President Joe Biden warned about threats to democracy should Republicans take Congress as he returned to the campaign trail to stump for Democratic Gov. Michelle Lujan Grisham in what is poised to be one of his final western campaign stops of the midterms.
The rally in Albuquerque, New Mexico, was aimed at boosting a key ally locked in one of the marquee gubernatorial races of the cycle. While Biden’s remarks mostly focused on the economy, he repeated a message from the previous night that democracy is under attack.
“They’re going after your right to vote and who’s going to count the vote,” Biden said of Republicans, adding that “democracy is on the ballot.”
The president called out several Republicans by name – including House Minority Leader Kevin McCarthy and Florida Sen. Rick Scott – for their positions on Social Security and Medicare, calling them “reckless and irresponsible.”
“Five days – five days to go until the most important election in our lifetime,” Biden told the audience. “So much is changing. This is not a referendum, this is a choice – a choice between two vastly different visions for America.”
The president’s visit underscores the high political stakes for Democrats as they look to keep as many governor’s mansions in their control, in a midterm election that has largely focused on the question of whether Biden’s party will be able to keep control of Congress – and if not, how much it might be able to minimize its losses.
It marks the third time in as many weeks that the president has dropped into typically Democratic territory where his party’s gubernatorial nominees are facing tough races.
Last week, the president touted manufacturing investments in Syracuse, New York, alongside Gov. Kathy Hochul, who is in a tighter-than-expected reelection race against Republican US Rep. Lee Zeldin. Hochul will get an additional boost Thursday when she appears with Vice President Kamala Harris and former Secretary of State Hillary Clinton at a get-out-the-vote event in New York City.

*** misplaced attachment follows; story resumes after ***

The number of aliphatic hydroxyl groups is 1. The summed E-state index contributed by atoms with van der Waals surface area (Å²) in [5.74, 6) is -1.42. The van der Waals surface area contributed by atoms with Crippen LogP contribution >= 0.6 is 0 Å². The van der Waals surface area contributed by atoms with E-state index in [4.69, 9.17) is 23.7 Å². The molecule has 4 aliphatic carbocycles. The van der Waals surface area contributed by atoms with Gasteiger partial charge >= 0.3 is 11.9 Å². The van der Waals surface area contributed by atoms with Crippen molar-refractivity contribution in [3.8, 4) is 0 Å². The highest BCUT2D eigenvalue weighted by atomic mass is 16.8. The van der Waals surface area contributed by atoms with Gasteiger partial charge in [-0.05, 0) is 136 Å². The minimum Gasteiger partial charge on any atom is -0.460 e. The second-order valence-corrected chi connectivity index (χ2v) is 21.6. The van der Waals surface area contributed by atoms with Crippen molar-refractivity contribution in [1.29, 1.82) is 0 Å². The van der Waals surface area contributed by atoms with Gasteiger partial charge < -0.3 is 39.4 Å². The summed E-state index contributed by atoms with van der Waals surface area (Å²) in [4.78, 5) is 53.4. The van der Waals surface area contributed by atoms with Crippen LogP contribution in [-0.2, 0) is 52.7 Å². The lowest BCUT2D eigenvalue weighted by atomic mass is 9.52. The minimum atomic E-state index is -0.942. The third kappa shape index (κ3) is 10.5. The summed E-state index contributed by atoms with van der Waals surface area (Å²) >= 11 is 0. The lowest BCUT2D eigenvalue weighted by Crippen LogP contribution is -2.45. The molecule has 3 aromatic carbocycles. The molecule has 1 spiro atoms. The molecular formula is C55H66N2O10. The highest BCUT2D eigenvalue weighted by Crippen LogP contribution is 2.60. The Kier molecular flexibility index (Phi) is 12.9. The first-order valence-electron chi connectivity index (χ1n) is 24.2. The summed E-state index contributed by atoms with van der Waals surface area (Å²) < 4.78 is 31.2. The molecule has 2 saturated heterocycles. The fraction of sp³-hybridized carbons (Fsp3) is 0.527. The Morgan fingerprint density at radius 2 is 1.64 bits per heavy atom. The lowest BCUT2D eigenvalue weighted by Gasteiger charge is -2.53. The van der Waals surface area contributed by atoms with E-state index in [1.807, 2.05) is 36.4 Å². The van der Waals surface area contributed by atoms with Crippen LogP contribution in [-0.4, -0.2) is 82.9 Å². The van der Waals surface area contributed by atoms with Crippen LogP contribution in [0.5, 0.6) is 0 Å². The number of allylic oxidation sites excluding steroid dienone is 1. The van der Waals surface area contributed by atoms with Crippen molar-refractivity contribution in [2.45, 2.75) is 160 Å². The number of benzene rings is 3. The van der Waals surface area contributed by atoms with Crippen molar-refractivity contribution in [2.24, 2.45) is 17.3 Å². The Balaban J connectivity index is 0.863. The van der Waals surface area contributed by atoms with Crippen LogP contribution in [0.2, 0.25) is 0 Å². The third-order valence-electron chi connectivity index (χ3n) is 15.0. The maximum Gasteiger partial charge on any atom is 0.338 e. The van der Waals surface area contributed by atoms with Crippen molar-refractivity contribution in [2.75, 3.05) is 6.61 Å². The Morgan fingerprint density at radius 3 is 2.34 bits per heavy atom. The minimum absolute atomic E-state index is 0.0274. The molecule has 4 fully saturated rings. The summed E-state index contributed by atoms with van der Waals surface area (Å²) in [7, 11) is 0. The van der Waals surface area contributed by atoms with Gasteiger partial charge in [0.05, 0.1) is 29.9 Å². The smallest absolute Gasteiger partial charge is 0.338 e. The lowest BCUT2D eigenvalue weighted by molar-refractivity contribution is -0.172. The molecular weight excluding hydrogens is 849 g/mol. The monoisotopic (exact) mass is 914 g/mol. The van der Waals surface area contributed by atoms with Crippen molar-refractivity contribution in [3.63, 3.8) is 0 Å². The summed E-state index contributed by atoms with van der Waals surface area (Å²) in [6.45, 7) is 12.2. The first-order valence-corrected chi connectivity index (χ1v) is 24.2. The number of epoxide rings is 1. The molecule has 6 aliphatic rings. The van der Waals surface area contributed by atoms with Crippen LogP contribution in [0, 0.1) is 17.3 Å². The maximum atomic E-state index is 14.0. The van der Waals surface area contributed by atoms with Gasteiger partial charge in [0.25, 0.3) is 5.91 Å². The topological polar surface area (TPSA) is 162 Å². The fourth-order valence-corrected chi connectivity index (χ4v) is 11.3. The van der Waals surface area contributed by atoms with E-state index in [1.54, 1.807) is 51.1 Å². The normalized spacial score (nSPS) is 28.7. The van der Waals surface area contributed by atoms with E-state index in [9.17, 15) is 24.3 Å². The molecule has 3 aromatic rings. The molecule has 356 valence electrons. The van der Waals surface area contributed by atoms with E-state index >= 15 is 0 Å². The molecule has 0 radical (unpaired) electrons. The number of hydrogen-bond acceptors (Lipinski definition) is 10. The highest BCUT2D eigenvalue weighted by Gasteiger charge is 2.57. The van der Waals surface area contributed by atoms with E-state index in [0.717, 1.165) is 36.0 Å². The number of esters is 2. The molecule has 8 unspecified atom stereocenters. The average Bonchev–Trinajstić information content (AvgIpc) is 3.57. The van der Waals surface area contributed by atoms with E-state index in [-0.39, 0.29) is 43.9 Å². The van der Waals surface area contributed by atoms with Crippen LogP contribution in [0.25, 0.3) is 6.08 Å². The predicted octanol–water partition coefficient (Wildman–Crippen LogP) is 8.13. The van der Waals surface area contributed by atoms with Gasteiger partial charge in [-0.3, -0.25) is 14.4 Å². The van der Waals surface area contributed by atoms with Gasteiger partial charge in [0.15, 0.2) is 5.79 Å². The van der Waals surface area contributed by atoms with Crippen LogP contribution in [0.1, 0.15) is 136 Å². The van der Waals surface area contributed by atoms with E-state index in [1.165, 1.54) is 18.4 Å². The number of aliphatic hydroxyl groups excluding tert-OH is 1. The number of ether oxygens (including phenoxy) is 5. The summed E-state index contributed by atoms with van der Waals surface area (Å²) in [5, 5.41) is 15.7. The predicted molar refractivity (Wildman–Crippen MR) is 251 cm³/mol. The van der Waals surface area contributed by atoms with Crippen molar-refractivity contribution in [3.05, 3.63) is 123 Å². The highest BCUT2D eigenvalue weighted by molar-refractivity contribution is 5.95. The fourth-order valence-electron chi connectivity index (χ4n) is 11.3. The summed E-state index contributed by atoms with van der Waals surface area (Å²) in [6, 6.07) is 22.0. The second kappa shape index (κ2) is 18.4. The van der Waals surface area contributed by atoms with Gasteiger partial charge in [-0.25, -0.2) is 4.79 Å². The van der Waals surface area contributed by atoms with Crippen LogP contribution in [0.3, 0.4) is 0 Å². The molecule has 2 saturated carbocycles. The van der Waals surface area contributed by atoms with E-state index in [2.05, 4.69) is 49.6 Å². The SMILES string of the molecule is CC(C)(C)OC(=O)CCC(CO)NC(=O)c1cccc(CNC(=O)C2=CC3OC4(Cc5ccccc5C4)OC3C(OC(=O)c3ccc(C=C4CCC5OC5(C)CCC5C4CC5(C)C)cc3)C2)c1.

In early October, Biden made his way to Portland, Oregon, where his party’s gubernatorial nominee – Tina Kotek – hopes to retain Democratic control in a close three-way fight for the governor’s seat
“The role of governors in America is increasing exponentially in terms of how the states function and the roles they play,” Biden said at a fundraising event for Kotek.
In an appearance at Central New Mexico Community College before the rally, the president discussed his administration’s efforts to lower college costs and assist student borrowers, also warning of the consequences if Republican officials succeed in their plan to unravel Biden’s debt relief plan.
Biden’s plan for student debt relief has been one of the administration’s moves that Democrats hope will motivate younger voters to get to the polls before next week’s midterm elections.
Nearly 26 million people have submitted their information to the Department of Education to be considered for loan forgiveness, according to the White House, with 16 million applications expected to be approved by the end of the week.
“Our student loan program is designed to give just a little more breathing room, a little breathing room,” Biden said in his Thursday remarks at the college. “This is a game changer for so many people. We’re hearing from people all over the country about how easy it is to apply.”